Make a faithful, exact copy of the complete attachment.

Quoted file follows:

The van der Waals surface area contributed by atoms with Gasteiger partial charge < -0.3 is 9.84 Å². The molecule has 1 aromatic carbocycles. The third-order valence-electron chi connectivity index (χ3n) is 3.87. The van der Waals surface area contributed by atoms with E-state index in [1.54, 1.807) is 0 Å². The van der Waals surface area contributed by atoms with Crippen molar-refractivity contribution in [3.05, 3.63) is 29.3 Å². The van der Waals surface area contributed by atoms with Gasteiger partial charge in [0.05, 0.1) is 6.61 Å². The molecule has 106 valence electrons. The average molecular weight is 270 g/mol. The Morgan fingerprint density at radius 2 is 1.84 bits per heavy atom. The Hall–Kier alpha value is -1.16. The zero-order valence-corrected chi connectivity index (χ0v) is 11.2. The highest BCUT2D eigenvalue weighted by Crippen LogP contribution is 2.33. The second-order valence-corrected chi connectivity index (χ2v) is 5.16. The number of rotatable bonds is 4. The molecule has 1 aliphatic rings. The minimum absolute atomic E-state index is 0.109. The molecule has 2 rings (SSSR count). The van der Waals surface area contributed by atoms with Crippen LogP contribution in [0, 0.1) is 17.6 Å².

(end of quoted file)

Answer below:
The van der Waals surface area contributed by atoms with Gasteiger partial charge < -0.3 is 9.84 Å². The molecule has 1 aromatic carbocycles. The third-order valence-electron chi connectivity index (χ3n) is 3.87. The van der Waals surface area contributed by atoms with E-state index in [1.54, 1.807) is 0 Å². The van der Waals surface area contributed by atoms with Crippen molar-refractivity contribution in [3.05, 3.63) is 29.3 Å². The van der Waals surface area contributed by atoms with Gasteiger partial charge in [0.05, 0.1) is 6.61 Å². The molecule has 106 valence electrons. The average molecular weight is 270 g/mol. The Morgan fingerprint density at radius 2 is 1.84 bits per heavy atom. The Hall–Kier alpha value is -1.16. The zero-order valence-corrected chi connectivity index (χ0v) is 11.2. The highest BCUT2D eigenvalue weighted by Crippen LogP contribution is 2.33. The second-order valence-corrected chi connectivity index (χ2v) is 5.16. The number of rotatable bonds is 4. The molecule has 1 aliphatic rings. The minimum absolute atomic E-state index is 0.109. The molecule has 2 rings (SSSR count). The van der Waals surface area contributed by atoms with Crippen LogP contribution in [0, 0.1) is 17.6 Å².